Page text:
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Broadcast Frequencies

Compared to other sources there are relatively few TV and radio stations.  While the size of their physical plant makes their presence obvious and barriers are set both for security and to protect the public, such facilities tend to be relatively high-powered.  Exposure risks are most often encountered by technicians and engineers who work at such transmitters and towers but the clustering of multiple stations to save real estate and the environment in populated areas have made cancer clusters apparent and problematic in neighborhoods surrounding such "antenna farms".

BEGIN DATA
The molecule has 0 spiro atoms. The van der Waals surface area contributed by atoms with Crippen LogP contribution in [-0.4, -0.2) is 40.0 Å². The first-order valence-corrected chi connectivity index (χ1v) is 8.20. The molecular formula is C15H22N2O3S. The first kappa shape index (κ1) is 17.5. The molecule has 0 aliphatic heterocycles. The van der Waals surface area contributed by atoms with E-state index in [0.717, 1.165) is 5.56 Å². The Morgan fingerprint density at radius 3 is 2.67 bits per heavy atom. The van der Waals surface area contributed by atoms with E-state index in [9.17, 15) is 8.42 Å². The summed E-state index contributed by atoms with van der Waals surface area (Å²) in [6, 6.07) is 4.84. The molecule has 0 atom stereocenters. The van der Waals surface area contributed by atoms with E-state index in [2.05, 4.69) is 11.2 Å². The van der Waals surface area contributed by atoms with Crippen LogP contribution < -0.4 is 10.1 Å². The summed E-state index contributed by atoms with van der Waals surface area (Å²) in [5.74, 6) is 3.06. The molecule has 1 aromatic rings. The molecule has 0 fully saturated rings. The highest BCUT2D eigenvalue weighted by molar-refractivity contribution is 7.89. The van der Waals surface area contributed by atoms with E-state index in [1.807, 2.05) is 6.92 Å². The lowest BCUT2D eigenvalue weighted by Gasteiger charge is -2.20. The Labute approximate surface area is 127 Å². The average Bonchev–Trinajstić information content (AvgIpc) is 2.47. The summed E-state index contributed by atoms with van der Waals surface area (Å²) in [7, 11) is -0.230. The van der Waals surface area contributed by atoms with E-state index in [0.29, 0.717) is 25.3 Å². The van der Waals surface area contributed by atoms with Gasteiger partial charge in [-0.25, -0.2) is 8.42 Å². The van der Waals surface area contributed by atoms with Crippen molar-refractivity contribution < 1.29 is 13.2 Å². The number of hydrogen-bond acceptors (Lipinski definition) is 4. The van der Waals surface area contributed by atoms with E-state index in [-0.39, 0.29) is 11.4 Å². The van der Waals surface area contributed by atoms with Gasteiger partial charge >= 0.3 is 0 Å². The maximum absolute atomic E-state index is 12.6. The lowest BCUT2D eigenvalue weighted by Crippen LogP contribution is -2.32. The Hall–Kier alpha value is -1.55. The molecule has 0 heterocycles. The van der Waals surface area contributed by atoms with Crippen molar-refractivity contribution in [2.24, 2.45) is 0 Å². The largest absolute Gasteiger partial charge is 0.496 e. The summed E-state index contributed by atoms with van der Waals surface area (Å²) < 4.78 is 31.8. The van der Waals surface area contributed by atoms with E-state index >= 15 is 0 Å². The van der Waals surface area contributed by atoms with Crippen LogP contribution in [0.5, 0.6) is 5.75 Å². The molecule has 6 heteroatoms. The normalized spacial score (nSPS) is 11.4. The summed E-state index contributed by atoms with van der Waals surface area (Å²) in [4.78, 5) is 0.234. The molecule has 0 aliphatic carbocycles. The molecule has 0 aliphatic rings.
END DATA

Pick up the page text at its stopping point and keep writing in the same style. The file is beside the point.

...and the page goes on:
Two incidents occurred in the 90s in which "Six men are likely to have been accidentally exposed to high levels of very high frequency (VHF) radiofrequency radiation (100 MHz) while working on transmission masts; four men in one incident and two in another. They experienced symptoms and signs which included headache, parasthesiae, diarrhoea, malaise and lassitude. The condition of four men, two men from each incident likely to have had the highest exposure, has shown no significant improvement. The first incident occurred in 1995 and the second in 1996."

          Holliday R., Effects of exposure to very high frequency radiofrequency radiation on six

          antenna engineers in two separate incidents.  Occupational Med (London). 2000